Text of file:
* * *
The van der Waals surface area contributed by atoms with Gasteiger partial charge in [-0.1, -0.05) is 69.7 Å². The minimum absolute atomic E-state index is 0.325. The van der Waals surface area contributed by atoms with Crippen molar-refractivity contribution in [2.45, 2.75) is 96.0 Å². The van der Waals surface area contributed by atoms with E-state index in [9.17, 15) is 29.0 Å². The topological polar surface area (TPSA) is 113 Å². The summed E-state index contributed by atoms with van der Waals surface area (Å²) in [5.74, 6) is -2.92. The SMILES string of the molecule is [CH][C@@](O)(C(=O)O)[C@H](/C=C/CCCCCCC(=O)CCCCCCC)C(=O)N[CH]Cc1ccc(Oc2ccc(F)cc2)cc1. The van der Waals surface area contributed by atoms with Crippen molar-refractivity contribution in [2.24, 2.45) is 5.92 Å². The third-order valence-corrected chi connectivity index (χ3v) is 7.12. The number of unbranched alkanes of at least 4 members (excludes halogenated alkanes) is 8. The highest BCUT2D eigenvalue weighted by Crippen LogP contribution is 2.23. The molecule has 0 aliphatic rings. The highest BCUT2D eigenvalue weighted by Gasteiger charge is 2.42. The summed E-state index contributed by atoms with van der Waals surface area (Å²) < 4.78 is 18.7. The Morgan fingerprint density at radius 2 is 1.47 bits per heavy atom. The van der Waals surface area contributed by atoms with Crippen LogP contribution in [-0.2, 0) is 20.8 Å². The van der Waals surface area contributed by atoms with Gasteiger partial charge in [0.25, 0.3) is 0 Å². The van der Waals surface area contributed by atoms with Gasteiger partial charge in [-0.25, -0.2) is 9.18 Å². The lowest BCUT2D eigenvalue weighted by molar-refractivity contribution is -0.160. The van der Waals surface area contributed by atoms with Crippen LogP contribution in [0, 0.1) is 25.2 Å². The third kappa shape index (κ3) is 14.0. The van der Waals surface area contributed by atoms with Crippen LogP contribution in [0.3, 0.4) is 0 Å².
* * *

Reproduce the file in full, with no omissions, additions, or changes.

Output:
The van der Waals surface area contributed by atoms with Gasteiger partial charge in [-0.1, -0.05) is 69.7 Å². The minimum absolute atomic E-state index is 0.325. The van der Waals surface area contributed by atoms with Crippen molar-refractivity contribution in [2.45, 2.75) is 96.0 Å². The van der Waals surface area contributed by atoms with E-state index in [9.17, 15) is 29.0 Å². The topological polar surface area (TPSA) is 113 Å². The summed E-state index contributed by atoms with van der Waals surface area (Å²) in [5.74, 6) is -2.92. The SMILES string of the molecule is [CH][C@@](O)(C(=O)O)[C@H](/C=C/CCCCCCC(=O)CCCCCCC)C(=O)N[CH]Cc1ccc(Oc2ccc(F)cc2)cc1. The van der Waals surface area contributed by atoms with Crippen molar-refractivity contribution in [2.24, 2.45) is 5.92 Å². The third-order valence-corrected chi connectivity index (χ3v) is 7.12. The number of unbranched alkanes of at least 4 members (excludes halogenated alkanes) is 8. The highest BCUT2D eigenvalue weighted by Crippen LogP contribution is 2.23. The molecule has 0 aliphatic rings. The highest BCUT2D eigenvalue weighted by Gasteiger charge is 2.42. The summed E-state index contributed by atoms with van der Waals surface area (Å²) < 4.78 is 18.7. The Morgan fingerprint density at radius 2 is 1.47 bits per heavy atom. The van der Waals surface area contributed by atoms with Crippen LogP contribution in [-0.2, 0) is 20.8 Å². The van der Waals surface area contributed by atoms with Gasteiger partial charge in [0.25, 0.3) is 0 Å². The van der Waals surface area contributed by atoms with Gasteiger partial charge in [-0.25, -0.2) is 9.18 Å². The lowest BCUT2D eigenvalue weighted by molar-refractivity contribution is -0.160. The van der Waals surface area contributed by atoms with Crippen LogP contribution in [0, 0.1) is 25.2 Å². The third kappa shape index (κ3) is 14.0. The van der Waals surface area contributed by atoms with Crippen LogP contribution in [0.3, 0.4) is 0 Å².